In other areas, there are green and purple deposits and in others, ribbons of purple, green and pink. Also there are LOGS of petrified wood and some areas that probably have other interesting rocks like agates or jasper. In general, rocks are collectable (for personal use only and some types have limits–like petrified wood) on BLM land, although there are some exceptions, and we did not verify if this area was open for that or not. It is spectacular, in any case.
Much of this area is off limits to motorized vehicles, too, so that is nice when on horseback! However, there are roads, so it might be fun to do a jeep day there!
We continued down the arroyo to the yellow spires and then had lunch under a nearby cottonwood.
Then, we headed back up a side canyon that I recognized (I was proud of myself). And it started to rain. We put on our rain gear, but it did not rain all that hard. We took a road back up over that mesa (which is a nice landmark, too). I had parked the truck so that it was basically invisible as we rode toward it, so I did feel a twinge of anxiety.
It was still there!
We untacked and I needed to get out of my rain gear.
Then, I took a good look at the road. Unfortunately, it had rained a lot harder at the parking area and the road was snot slick caliche mud. It was only a few inches deep, but due to its slippery nature and tendency to completely coat tires (even our brand new, plenty of tread tires) I had no confidence that I could put the loaded trailer out. Also, I am a bit of a chicken. Challenging driving conditions would be a lot more fun to play with if Matt’s Off Road Recovery team was hanging out nearby to fix any potential screw ups. (If you have not watched Matt’s YouTube videos, you are missing out. I am not even an off road aficionado and I find the rescues riveting.)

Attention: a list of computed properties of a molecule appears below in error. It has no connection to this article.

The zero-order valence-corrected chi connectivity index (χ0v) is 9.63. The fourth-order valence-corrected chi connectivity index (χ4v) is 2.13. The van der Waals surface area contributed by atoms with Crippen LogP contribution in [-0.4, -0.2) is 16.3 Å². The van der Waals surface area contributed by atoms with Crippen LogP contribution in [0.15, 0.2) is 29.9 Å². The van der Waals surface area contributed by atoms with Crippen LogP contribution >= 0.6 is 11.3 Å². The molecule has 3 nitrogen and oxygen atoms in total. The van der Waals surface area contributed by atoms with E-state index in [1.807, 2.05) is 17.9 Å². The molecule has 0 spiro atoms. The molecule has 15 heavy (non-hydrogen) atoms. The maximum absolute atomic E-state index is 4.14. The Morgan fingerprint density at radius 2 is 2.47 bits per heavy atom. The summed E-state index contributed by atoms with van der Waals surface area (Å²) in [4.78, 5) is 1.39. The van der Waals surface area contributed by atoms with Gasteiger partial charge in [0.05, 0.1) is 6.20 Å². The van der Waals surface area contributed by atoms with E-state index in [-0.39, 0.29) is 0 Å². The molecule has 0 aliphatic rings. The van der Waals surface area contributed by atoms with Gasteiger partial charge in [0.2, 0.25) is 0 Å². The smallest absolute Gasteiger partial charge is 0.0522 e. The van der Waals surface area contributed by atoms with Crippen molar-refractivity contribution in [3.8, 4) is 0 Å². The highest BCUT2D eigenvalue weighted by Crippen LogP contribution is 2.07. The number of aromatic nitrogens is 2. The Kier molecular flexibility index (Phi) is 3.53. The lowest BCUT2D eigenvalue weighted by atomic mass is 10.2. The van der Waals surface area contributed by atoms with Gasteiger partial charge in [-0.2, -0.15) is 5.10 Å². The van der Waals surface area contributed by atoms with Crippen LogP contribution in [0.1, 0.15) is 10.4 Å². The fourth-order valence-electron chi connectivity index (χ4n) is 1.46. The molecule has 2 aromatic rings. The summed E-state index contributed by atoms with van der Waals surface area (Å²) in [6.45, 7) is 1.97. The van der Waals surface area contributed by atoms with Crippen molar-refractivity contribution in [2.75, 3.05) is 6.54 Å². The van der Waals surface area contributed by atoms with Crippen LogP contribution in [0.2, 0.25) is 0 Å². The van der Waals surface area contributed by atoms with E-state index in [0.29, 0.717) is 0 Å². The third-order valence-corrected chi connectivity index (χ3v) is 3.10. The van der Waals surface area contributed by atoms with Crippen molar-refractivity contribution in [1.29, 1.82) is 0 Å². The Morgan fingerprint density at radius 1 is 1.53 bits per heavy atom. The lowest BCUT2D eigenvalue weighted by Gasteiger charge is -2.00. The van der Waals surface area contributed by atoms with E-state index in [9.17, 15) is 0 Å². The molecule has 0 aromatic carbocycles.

I put the truck in 4WD, and got moving. I could feel the truck slipping and I had to keep correcting our direction, without over correcting or over or under accelerating. For experienced off roaders, I am sure this was a piece of cake. For me, not as much. But, I made progress without burying the truck or getting off the two track into the soft verge. I still did not think I could manage with the loaded trailer, though. Fortunately, the distance to the good gravel road was only two miles, so Mary Ann and Patty S. retacked, and I drove off.
The caliche section ended after a quarter mile or so but I could not remember if there were other mud sections, it was starting to rain again, and I knew I had to make a 90 degree turn, drop into an a arroyo, climb out and make another 90, so I drove to that point. Turns out, the road has a harder base after that first quarter mile and we could have loaded up there. But this is a one lane pipe stem road, so there was no turning around to go back and get them, once I figured that out.
Patty and Mary Ann caught up with me pretty fast. But then we realized we had not shut the gate way back at the entrance to the BLM land! Mary Ann rode all the way back and shut it!
We had an adventure, anyway!
Cancer treatment update. I got the tooth pulled and it will not affect the radiation treatment that will begin May 23rd. Radiation will be five days a week, and not weekends or holidays. I should be done around June 16 or maybe a few days later. I think I will have 20 treatments. I am still unsure about when the maintenance chemo will begin.
I am feeing good. I am glad I am not teaching this summer and can spend time riding the three client horses and keep moving forward with Gette.
The sale of Rip fell through, so check my FB page for his new ad. He is a very cool horse!